Aging Characteristics of Surfactant Components
Two parallel studies were carried out at Winterthur by Janice Carlson and Chris Peterson—based on 1996 experiments by Richard Wolbers and Janice Carlson—to evaluate the deterioration products of representative surfactants already in use (or likely to be used) for surface cleaning: (A) the aging of surfactants on a polytetra-fluoroethylene film and (B) the aging of surfactants on a linseed oil film. The surfactants were found to have minimal effect on the surface. Some also appeared more stable than others. This information will help conservators in selecting the surfactant for a gel formulation.
Aging Study "A"
- Reference spectra of a pilot array of nonionic, cationic and anionic surfactants were obtained by Fourier Transform Infrared (FTIR) spectroscopy prior to artificial aging of the surfactant samples.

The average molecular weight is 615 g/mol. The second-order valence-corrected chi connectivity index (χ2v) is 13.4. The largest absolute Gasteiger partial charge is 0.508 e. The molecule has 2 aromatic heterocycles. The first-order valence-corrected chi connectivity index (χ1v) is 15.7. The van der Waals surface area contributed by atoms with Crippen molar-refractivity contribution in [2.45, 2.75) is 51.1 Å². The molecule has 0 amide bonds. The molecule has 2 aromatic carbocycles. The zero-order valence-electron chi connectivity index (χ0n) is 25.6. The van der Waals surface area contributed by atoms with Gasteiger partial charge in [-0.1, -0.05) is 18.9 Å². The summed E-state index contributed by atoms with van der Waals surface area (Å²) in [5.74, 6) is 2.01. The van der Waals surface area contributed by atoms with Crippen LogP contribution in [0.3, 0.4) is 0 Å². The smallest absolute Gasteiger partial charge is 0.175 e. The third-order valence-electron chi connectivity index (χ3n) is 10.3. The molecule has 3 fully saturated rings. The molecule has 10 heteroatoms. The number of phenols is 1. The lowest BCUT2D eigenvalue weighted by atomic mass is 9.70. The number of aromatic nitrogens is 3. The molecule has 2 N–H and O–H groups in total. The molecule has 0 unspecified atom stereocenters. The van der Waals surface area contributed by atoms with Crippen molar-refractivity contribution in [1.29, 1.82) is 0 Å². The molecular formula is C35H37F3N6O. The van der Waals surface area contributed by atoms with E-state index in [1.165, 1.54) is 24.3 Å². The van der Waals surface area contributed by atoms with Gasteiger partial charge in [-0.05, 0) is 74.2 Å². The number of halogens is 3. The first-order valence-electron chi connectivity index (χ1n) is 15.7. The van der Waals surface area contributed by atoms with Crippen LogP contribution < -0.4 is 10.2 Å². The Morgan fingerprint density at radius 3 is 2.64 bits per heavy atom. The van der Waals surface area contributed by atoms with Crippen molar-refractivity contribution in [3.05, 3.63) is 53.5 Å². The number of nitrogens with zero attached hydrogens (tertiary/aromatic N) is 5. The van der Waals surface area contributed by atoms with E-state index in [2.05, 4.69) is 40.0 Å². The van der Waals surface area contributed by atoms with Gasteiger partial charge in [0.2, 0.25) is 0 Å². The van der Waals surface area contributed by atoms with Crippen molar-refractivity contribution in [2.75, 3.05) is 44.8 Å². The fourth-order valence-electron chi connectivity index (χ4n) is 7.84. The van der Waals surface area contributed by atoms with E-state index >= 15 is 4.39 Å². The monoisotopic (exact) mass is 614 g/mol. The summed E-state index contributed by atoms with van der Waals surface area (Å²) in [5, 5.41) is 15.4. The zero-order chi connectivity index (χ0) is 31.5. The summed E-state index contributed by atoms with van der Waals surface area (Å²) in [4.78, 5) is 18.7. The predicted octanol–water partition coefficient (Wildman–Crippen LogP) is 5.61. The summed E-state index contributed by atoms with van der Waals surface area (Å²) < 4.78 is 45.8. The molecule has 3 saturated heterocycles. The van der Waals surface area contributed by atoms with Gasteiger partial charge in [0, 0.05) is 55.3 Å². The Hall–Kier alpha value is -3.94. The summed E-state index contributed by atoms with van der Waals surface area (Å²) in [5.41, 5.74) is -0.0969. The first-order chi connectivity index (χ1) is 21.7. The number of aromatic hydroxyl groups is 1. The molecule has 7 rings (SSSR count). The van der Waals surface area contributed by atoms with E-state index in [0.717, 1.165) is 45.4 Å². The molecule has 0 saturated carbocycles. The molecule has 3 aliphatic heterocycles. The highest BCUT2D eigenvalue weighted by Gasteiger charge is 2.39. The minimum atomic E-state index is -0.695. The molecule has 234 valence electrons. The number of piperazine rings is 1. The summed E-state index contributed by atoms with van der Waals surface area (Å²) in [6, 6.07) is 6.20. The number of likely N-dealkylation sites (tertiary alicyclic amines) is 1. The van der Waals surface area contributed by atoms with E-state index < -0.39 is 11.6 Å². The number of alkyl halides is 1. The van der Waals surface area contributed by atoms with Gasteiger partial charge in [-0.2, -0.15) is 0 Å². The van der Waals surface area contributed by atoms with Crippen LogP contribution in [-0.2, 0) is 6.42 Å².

- Samples were artificially exposed to 72-hour cycles, an equivalent of 20 to 30 years of normal ambient conditions.
- Ethomeen C-12 and C-25 samples were removed at pre-determined intervals for analysis by FTIR.
- The volatile components of Ethomeens were measured using Gas Chromatography-Mass Spectrometry (GC-MS).
- The surfactant aging tests were rerun with samplings at earlier intervals in order to determine the response in the initial period.
Aging Study "B"
- Small amounts of the Ethomeens were applied to a linseed-oil film, dried, and exposed to 72-hour cycles of artificial aging. FTIR spectra were recorded and small sections were analyzed by GC-MS.
- The artificial aging and GC-MS analysis on samples of a model paint film were repeated with the first sampling taking place at an earlier stage, and successive samplings at shorter intervals.